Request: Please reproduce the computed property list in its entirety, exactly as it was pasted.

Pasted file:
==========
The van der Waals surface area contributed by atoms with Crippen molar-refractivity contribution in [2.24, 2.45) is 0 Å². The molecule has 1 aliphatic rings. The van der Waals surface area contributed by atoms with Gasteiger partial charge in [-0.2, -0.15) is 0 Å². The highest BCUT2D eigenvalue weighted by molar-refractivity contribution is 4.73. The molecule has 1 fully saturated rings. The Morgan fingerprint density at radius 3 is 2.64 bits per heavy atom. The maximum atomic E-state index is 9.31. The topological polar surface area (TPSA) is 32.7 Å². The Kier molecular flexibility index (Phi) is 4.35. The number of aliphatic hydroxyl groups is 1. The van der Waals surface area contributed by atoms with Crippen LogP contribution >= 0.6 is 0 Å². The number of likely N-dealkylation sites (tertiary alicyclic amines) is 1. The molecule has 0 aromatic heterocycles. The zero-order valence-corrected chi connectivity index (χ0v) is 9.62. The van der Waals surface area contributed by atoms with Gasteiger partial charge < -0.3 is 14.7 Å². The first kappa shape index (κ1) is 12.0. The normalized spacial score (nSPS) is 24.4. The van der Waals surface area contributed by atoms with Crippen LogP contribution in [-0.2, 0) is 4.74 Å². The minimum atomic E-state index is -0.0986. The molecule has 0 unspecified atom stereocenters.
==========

The van der Waals surface area contributed by atoms with Crippen molar-refractivity contribution in [2.24, 2.45) is 0 Å². The molecule has 1 aliphatic rings. The van der Waals surface area contributed by atoms with Gasteiger partial charge in [-0.2, -0.15) is 0 Å². The highest BCUT2D eigenvalue weighted by molar-refractivity contribution is 4.73. The molecule has 1 fully saturated rings. The Morgan fingerprint density at radius 3 is 2.64 bits per heavy atom. The maximum atomic E-state index is 9.31. The topological polar surface area (TPSA) is 32.7 Å². The Kier molecular flexibility index (Phi) is 4.35. The number of aliphatic hydroxyl groups is 1. The van der Waals surface area contributed by atoms with Crippen LogP contribution >= 0.6 is 0 Å². The number of likely N-dealkylation sites (tertiary alicyclic amines) is 1. The molecule has 0 aromatic heterocycles. The zero-order valence-corrected chi connectivity index (χ0v) is 9.62. The van der Waals surface area contributed by atoms with Gasteiger partial charge < -0.3 is 14.7 Å². The first kappa shape index (κ1) is 12.0. The normalized spacial score (nSPS) is 24.4. The van der Waals surface area contributed by atoms with Crippen LogP contribution in [-0.2, 0) is 4.74 Å². The minimum atomic E-state index is -0.0986. The molecule has 0 unspecified atom stereocenters.